A new report about the fact-finding mission conducted by the European Federation of Journalists (EFJ) and the European Centre for Press and Media Freedom (ECPMF), which investigated the media situation in Estonia and Lithuania from 22 to 24 January, was published on 9 April 2018.
Members of the mission interviewed almost 30 experts: representatives of the government, academia, press councils, public service media, journalists‘ organisations, investigative journalists, editors-in-chief and CEOs of major media companies.
The two Baltic states were chosen in the wake of a wave of disinformation spread by Russian specialists during the US election campaign. The question, whether the comparatively small societies of Estonia and Lithuania could be polarised and destabilised by so-called fake news, was on the table. This seemed to be even more likely as all of them have Russian-speaking minorities in their countries.
Findings of the report show that on media freedom and pluralism, Estonia and Lithuania are doing comparatively well. But media concentration is high. In Lithuania, public service media is under great political pressure.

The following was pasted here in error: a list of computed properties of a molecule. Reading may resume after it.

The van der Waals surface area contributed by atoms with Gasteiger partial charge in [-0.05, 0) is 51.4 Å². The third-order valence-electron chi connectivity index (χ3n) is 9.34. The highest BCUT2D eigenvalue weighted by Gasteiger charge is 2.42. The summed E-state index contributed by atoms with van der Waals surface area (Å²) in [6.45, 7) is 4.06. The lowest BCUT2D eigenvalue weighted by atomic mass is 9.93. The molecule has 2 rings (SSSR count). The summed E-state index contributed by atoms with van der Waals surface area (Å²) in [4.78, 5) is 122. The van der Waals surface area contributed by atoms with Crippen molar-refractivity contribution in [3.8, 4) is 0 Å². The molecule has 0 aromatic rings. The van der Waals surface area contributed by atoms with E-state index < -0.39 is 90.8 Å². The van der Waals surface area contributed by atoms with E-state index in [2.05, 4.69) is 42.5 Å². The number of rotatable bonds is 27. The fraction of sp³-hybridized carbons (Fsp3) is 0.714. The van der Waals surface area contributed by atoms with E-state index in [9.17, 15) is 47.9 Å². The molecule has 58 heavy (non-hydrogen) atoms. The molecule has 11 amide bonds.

According to the mission’s findings, the biggest problem is neither fake news nor Russian propaganda, but the economic pressure on media that opens the door to “paid articles”.
EFJ director Renate Schroeder, says:
For me it was extremely interesting to look deeper into the challenges for journalists in two smaller countries which have – besides its similarities – very different approaches to media and journalism. Considering the rapid growth of internet penetration and the business model of high clicks, one can expect that quality of content will further deteriorate. Training for all journalists from both language communities, investment in media literacy and support for diversity and pluralism are essential for the future of journalism and journalists in this region.
The mission participants included EFJ director Renate Schroeder, EFJ vice president Nadezda Azhgikhina and ECPMF managing director Lutz Kinkel. This project was supported by the European Commission. An Estonian translation of the report can be found here.
Photo credit: Dainius Radzevičius